Secretary of State Mike Pompeo on Tuesday pushed back against a request by a key House committee to interview five current or former State Department officials as part of an impeachment inquiry centering on the Ukraine scandal, accusing House Democrats of attempting to “intimidate" and "bully" them.
“I am concerned with aspects of your request … that can be understood only as an attempt to intimidate, bully, and treat improperly the distinguished professionals of the Department of State, including several career Foreign Service Officers, whom the committee is now targeting,” Pompeo wrote in a letter to House Foreign Affairs Chairman Eliot Engel, D-N.Y.
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“Let me be clear: I will not tolerate such tactics, and I will use all means at my disposal to prevent and expose any attempts to intimidate the dedicated professionals whom I am proud to lead and serve alongside at the Department of State,” Pompeo wrote.
Pompeo’s letter was in response to a request by Engel and other key chairmen to depose the current or ex-State Department officials about the Ukraine scandal engulfing the Trump administration. House Democrats have seized upon the scandal to launch the formal impeachment inquiry into President Donald Trump.
The secretary of state appeared to dare Engel to issue subpoenas for the appearance of the five officials, writing that “the committee has not issued any subpoenas for depositions and we are not aware of any other authority by which the committee could compel appearance at a deposition.”
He also took issue with the “woefully inadequate opportunity"that Engel and committee members had given "the Department and the requested witnesses" to prepare for an interview.
Pompeo claimed the officials would need more time to retain and consult with private counsel and said the State Department "must consult" with them and their lawyers "regarding the Department’s legitimate interests in safeguarding potentially privileged and classified information."
House Democrats had scheduled the five depositions over this week and next. The witnesses they're seeking to interview include the former U.S. ambassador to Ukraine, Marie Yovanovitch, who was abruptly ousted from her post in May, and the former U.S. special envoy to Ukraine, Kurt Volker, who resigned last week.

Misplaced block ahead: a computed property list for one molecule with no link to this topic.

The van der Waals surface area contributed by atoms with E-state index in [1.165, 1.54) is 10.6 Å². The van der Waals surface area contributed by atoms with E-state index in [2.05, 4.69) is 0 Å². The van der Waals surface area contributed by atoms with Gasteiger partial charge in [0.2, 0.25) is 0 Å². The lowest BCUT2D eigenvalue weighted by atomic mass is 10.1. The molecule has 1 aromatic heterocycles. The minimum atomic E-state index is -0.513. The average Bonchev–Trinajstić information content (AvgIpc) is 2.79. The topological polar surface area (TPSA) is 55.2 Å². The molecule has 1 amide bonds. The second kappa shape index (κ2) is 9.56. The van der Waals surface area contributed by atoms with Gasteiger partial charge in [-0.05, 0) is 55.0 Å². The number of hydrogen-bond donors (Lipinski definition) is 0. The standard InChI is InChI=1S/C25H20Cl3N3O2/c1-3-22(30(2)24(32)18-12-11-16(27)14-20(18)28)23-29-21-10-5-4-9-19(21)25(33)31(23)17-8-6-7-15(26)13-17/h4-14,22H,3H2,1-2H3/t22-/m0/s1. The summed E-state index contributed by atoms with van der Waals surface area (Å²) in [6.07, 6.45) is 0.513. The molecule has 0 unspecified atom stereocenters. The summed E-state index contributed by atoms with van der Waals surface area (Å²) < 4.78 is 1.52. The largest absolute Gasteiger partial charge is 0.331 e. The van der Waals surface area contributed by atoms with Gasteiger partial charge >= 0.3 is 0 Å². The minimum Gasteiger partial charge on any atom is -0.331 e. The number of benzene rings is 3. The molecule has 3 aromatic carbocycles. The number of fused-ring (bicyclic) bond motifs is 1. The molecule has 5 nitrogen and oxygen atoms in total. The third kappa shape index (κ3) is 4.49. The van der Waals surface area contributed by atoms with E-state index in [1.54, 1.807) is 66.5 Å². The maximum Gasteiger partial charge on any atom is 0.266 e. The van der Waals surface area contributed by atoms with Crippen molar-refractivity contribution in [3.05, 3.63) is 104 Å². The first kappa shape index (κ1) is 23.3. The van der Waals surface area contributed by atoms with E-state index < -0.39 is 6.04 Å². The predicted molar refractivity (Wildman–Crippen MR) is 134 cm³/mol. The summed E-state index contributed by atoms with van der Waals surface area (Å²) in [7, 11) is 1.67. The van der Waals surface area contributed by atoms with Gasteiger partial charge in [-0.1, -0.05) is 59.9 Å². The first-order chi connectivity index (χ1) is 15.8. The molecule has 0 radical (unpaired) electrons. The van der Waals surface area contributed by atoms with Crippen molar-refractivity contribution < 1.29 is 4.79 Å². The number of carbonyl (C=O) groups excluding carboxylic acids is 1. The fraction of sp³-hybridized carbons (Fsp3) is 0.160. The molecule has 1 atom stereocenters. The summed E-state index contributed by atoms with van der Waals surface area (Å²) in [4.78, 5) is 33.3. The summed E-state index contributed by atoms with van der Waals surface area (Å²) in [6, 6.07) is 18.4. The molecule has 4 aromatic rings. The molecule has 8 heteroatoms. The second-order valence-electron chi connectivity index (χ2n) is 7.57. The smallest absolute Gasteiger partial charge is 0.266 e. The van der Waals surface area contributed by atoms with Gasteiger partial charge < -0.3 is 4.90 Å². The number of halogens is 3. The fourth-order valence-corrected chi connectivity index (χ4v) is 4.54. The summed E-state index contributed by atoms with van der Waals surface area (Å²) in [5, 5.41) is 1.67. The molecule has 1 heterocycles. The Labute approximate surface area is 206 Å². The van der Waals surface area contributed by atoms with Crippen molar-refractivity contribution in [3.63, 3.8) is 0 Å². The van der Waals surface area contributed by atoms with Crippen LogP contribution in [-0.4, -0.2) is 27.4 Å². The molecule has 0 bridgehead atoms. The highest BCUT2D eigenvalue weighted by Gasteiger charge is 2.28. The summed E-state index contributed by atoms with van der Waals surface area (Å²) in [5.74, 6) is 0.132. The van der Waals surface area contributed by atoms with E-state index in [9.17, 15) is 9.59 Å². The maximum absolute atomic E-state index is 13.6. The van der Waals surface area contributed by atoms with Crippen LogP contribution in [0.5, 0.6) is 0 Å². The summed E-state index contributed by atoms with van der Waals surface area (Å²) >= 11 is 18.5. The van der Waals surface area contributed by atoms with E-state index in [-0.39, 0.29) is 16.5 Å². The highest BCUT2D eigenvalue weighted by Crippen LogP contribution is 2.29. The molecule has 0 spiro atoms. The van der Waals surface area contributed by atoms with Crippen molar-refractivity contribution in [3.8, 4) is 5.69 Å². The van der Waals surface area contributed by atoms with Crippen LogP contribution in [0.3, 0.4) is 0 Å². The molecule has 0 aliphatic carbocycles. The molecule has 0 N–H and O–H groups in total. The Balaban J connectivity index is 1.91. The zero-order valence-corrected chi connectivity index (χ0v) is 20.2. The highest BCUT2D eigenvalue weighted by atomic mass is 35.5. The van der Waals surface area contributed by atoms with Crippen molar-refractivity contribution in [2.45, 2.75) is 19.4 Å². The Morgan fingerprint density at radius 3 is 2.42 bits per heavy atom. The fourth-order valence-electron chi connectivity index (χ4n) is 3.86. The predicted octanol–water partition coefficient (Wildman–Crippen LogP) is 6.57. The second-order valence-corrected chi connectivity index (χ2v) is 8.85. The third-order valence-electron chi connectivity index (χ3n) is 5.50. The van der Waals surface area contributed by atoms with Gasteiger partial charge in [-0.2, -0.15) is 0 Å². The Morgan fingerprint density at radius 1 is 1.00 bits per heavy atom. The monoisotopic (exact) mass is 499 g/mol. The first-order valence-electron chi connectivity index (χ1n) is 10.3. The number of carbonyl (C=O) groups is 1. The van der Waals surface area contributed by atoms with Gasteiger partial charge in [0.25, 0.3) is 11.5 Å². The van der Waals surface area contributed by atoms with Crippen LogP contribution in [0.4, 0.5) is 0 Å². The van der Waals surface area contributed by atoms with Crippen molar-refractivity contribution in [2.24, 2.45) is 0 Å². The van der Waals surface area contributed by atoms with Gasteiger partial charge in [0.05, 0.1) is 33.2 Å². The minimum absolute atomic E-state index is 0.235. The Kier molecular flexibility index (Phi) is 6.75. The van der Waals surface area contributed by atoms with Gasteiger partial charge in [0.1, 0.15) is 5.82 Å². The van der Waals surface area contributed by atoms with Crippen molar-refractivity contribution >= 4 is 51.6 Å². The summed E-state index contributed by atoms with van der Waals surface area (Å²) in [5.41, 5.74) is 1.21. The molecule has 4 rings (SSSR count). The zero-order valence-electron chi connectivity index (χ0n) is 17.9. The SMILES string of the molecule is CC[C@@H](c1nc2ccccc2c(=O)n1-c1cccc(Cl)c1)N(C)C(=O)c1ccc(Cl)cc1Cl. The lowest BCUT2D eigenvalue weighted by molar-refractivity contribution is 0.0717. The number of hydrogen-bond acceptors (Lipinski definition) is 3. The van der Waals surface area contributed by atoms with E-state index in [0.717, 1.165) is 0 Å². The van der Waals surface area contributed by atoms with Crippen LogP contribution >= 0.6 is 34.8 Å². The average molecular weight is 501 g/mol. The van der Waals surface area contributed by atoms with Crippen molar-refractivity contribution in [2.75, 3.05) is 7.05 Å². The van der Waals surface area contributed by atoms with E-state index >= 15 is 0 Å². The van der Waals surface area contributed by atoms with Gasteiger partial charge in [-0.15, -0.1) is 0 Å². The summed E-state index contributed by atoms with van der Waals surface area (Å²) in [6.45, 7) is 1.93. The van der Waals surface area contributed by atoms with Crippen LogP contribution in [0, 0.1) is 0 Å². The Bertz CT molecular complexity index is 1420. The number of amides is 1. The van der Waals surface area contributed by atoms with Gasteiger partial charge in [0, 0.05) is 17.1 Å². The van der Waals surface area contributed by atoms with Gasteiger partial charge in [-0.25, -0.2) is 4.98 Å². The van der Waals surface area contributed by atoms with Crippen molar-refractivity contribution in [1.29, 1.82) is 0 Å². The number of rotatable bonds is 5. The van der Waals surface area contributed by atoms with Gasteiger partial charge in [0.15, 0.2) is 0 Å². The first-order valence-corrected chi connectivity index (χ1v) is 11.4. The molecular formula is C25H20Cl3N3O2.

In his response, Pompeo wrote, "Given the serious substantive and procedural deficiencies in the Committee’s requests … the Committee’s assertion lacks any recognized legal basis."
Citing the Democrats' warning in the letter that said the failure of the officials to appear for depositions would "constitute evidence of obstruction," Pompeo disputed any legal backing for the threat and added, "I urge you to exercise restraint in making such unfounded statements in the future."
"The Committee’s requested dates for depositions are not feasible," he wrote. "The Department will be in further contact with the Committee in the near future as we obtain further clarity on these matters."
Yovanovitch, who was previously scheduled for a joint deposition before the House Intelligence, Foreign Affairs and Oversight committees on Wednesday, will now appear Oct. 11 with the agreement of both the committees and counsel, two committee aides told NBC News.
The former Ukrainian ambassador is fulfilling an assignment at Georgetown University but remains in the foreign service, putting her in "an impossible situation," a Democratic aide whose boss sits on one of the investigating committees acknowledged.
Volker will appear Thursday for a joint deposition before the three committees, two committee aides told NBC News Tuesday.
Pompeo, meanwhile, faces a Friday deadline to turn over documents related to Trump's July 25 call with Ukrainian President Volodymyr Zelenskiy that were subpoenaed by Engel and two other top House Democratic chairmen.
NBC News confirmed Monday that Pompeo was on that phone call.
In his letter Tuesday, Pompeo acknowledged "receipt of the subpoena" and said the State Department "intends to respond to that subpoena by the noticed return date of October 4, 2019.”
The State Department’s Office of Inspector General is planning to brief staff from a number of House and Senate committees about documents related to the State Department and Ukraine, multiple Congressional sources told NBC News.
Last Friday, Engel, as well as House Intelligence Chairman Adam Schiff, D-Calif, and House Oversight Chairman Elijah Cummings, D-Md., wrote a letter demanding that Pompeo turn over documents related to the July 25 call.
The subpoena, which was issued by the Foreign Affairs Committee in consultation with the other two panels, is the first since House Speaker Nancy Pelosi launched the formal impeachment inquiry last week.
In a joint statement later Tuesday, the three chairmen accused the secretary of state of himself "intimidating Department witnesses in order to protect himself and the President."
“Secretary Pompeo was reportedly on the call when the President pressed Ukraine to smear his political opponent," they said. "If true, Secretary Pompeo is now a fact witness in the House impeachment inquiry. He should immediately cease intimidating Department witnesses in order to protect himself and the President."
“Any effort to intimidate witnesses or prevent them from talking with Congress — including State Department employees — is illegal and will constitute evidence of obstruction of the impeachment inquiry," they added.